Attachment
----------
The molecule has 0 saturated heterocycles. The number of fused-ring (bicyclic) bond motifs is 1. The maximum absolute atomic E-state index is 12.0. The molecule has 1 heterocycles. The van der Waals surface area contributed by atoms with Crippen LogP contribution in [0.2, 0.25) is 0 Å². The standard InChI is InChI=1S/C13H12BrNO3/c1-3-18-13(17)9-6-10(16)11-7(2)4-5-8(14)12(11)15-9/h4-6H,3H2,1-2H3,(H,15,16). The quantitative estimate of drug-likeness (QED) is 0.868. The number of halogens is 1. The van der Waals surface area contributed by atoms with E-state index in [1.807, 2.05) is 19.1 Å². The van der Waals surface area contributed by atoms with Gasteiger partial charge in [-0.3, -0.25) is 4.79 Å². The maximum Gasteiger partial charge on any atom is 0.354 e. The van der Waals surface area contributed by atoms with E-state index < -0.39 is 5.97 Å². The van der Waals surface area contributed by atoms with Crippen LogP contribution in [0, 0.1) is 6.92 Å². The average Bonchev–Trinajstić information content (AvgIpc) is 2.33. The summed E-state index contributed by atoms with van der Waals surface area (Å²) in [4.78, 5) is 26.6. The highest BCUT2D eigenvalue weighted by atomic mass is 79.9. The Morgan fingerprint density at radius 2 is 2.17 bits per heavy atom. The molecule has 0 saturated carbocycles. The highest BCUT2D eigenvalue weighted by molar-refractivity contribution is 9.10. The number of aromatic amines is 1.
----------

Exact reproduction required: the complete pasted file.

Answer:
The molecule has 0 saturated heterocycles. The number of fused-ring (bicyclic) bond motifs is 1. The maximum absolute atomic E-state index is 12.0. The molecule has 1 heterocycles. The van der Waals surface area contributed by atoms with Crippen LogP contribution in [0.2, 0.25) is 0 Å². The standard InChI is InChI=1S/C13H12BrNO3/c1-3-18-13(17)9-6-10(16)11-7(2)4-5-8(14)12(11)15-9/h4-6H,3H2,1-2H3,(H,15,16). The quantitative estimate of drug-likeness (QED) is 0.868. The number of halogens is 1. The van der Waals surface area contributed by atoms with E-state index in [1.807, 2.05) is 19.1 Å². The van der Waals surface area contributed by atoms with Gasteiger partial charge in [-0.3, -0.25) is 4.79 Å². The maximum Gasteiger partial charge on any atom is 0.354 e. The van der Waals surface area contributed by atoms with E-state index < -0.39 is 5.97 Å². The van der Waals surface area contributed by atoms with Crippen LogP contribution in [0, 0.1) is 6.92 Å². The average Bonchev–Trinajstić information content (AvgIpc) is 2.33. The summed E-state index contributed by atoms with van der Waals surface area (Å²) in [4.78, 5) is 26.6. The highest BCUT2D eigenvalue weighted by atomic mass is 79.9. The Morgan fingerprint density at radius 2 is 2.17 bits per heavy atom. The molecule has 0 saturated carbocycles. The highest BCUT2D eigenvalue weighted by molar-refractivity contribution is 9.10. The number of aromatic amines is 1.